In modern Roman Catholic Christology, Karl Rahner has continued to elaborate on the analogy that the blood of the Lamb of God, and the water flowing from the side of Christ on Calvary had a cleansing nature, similar to baptismal water. In this analogy, the blood of the Lamb washed away the sins of humanity in a new baptism, redeeming it from the fall of Adam.
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January 31, 2012
Agnus Dei Window by Kathy Grimm
In Christian iconography, an Agnus Dei is a visual representation of Jesus as a lamb, since the Middle Ages usually holding a standard or banner with a cross. This normally rests on the lamb’s shoulder and is held in its right foreleg. Often the cross will have a white banner suspended from it charged with a red cross (similar to St George’s Cross), though the cross may also be rendered in different colors. Sometimes the lamb is shown lying atop a book with seven seals hanging from it. This is a reference to the imagery in the Book of Revelation 5:1-13, ff. Occasionally, the lamb may be depicted bleeding from the area of the heart (Cf. Revelation 5:6), symbolizing Jesus’ shedding of his blood to take away the sins of the world (Cf. John 1:29, 1:36).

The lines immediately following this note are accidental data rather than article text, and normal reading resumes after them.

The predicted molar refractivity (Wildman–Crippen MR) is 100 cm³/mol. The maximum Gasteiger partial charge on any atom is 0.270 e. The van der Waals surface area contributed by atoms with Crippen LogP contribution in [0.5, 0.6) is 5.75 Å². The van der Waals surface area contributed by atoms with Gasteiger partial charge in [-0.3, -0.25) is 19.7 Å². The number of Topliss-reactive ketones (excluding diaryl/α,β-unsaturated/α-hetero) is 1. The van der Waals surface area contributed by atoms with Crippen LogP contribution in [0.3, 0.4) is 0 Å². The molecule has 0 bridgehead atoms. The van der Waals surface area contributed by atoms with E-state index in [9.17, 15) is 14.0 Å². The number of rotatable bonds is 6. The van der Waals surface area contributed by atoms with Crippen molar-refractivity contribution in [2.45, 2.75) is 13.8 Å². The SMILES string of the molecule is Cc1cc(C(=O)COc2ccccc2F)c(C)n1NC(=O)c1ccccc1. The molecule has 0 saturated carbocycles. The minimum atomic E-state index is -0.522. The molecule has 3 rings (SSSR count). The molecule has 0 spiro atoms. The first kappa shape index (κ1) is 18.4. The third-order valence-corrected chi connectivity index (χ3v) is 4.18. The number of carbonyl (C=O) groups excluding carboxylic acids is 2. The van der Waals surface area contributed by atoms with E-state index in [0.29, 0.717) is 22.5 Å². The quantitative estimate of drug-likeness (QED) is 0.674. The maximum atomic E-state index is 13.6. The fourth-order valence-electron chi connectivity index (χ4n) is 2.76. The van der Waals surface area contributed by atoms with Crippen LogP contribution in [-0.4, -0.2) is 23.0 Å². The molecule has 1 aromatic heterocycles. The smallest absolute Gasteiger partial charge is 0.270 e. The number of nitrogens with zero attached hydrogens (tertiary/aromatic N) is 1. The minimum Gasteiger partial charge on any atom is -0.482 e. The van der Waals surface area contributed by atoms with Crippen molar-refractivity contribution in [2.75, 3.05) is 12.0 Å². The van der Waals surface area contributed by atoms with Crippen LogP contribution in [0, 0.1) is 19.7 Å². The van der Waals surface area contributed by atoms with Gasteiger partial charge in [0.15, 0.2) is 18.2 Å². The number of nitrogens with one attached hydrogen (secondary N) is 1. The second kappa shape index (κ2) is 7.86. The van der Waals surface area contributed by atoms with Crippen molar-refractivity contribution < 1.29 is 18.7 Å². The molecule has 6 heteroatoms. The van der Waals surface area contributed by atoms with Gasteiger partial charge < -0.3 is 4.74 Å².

In Early Christian art the symbol appears very early on. Several mosaics in churches include it, some showing a row of twelve sheep representing the apostles flanking the central Agnus Dei, as in Santi Cosma e Damiano, Rome (526-30).